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The very best thing in life is being a grandparent

PJ's grandchildren
WHAT A DAY: Time goes so fast when kids are growing that you forget to capture the memories and the daily changes. But sometimes, there is a snapshot in time, like this one from 2014. The grandkids are Michele (from left), Jaime, Chloe, Geneva, Lewis, Dylan, Alyssa and Jackson. And yes, they have grown much since then.
Eight grandkids, each with a unique personality and talent, offer constant joy.

There is nothing, absolutely nothing, that beats being a grandparent.

I sometimes joke with friends that grandkids are nature’s reward for surviving being a parent, but I’m actually not kidding. Grandkids are amazing, wonderful creatures, and they just keep getting better with age.

I have quite a range now — from the amazing Chloe, who at 16 is every bit as astonishingly beautiful and smart as she was when she became my first experience in the wonderful world of “grandma” — down to ninja Dylan, who at 6 is lately enamored of working out regularly, the better to master karate.

In between, I have actress-singer Alyssa, 14; free spirit Jaime, 12; gymnast Michele, 11; master gamer Jackson, 10; future American superhero, Lewis, also 10; and animal-of-all-ilk whisperer, Geneva, 9.

Watching them grow, learn and develop into astonishingly different people with unique likes, dislikes and talents is a constant joy.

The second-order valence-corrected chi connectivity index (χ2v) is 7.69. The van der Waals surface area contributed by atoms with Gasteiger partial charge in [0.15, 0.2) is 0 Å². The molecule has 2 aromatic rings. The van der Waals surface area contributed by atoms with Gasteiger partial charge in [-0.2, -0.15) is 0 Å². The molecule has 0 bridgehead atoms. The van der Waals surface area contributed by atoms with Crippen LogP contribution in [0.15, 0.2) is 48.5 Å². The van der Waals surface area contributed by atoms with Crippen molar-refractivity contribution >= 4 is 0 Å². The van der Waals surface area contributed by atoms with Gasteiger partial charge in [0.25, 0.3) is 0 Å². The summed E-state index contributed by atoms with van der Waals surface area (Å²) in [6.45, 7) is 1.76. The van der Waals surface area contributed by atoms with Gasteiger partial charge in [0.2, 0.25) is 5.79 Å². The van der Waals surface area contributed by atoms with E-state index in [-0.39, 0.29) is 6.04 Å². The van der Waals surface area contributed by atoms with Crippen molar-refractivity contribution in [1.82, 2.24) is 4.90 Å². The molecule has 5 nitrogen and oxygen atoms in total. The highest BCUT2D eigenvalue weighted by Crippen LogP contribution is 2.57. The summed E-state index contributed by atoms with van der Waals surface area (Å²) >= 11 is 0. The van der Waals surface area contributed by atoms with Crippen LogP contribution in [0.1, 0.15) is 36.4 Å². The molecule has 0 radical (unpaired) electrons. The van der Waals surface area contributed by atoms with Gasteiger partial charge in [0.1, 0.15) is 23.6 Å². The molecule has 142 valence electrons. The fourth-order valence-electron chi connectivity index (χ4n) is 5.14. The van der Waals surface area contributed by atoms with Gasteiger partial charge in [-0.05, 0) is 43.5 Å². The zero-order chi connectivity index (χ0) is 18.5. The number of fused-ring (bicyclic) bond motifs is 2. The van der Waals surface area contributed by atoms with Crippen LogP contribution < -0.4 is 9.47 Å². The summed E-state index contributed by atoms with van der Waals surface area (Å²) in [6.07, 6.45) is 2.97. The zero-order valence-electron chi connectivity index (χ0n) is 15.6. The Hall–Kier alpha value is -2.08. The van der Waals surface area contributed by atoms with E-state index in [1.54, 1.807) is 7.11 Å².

Chloe, once the aspiring astronaut, has discovered the fabulous world of pictures, videos and words and just may be a budding journalist. But the idea of guiding a robot to finding life on Saturn or Mars is still pretty appealing. Will she do it? Or just go along for the ride and chronicle the journeys of the people who do?

Alyssa took her first career aptitude tests as a freshman in high school and got “actress” or perhaps “theater teacher.” What a surprise. It’s not like she’s currently spending four or five hours a day in rehearsals for three shows or anything.

Jaime fights daily with her mom (paybacks are a grandma’s joy), but spends hours writing her own crazy fiction, painting pictures and creating amazing things on her sewing machine. My bet is still on her for engineering, because I honestly think she cares more about how any machine works than about what you can do with it. She reminds me of the TV commercial of the little girl who is in her bedroom inventing a robot to take out the trash, her assigned household task.

Michele, at 4 feet, 10 inches and unlikely to get much taller, relishes her gymnastics and practices for hours every day. But she’s also a lover of all things aquatic, especially dolphins. She told me all about Winter, a rescued dolphin with a prosthetic tail; and even though she doesn’t know it yet, Grandma is going to make sure she gets to meet that dolphin at the end of October. Because that’s what you get to do when you have the great role of Grandma. You don’t have to pay the light bill or the mortgage or keep up with the pace of outgrown clothes, or tear your hair out making sure they UNDERSTAND the consequences of not learning math. You get to just make dreams come true because you can.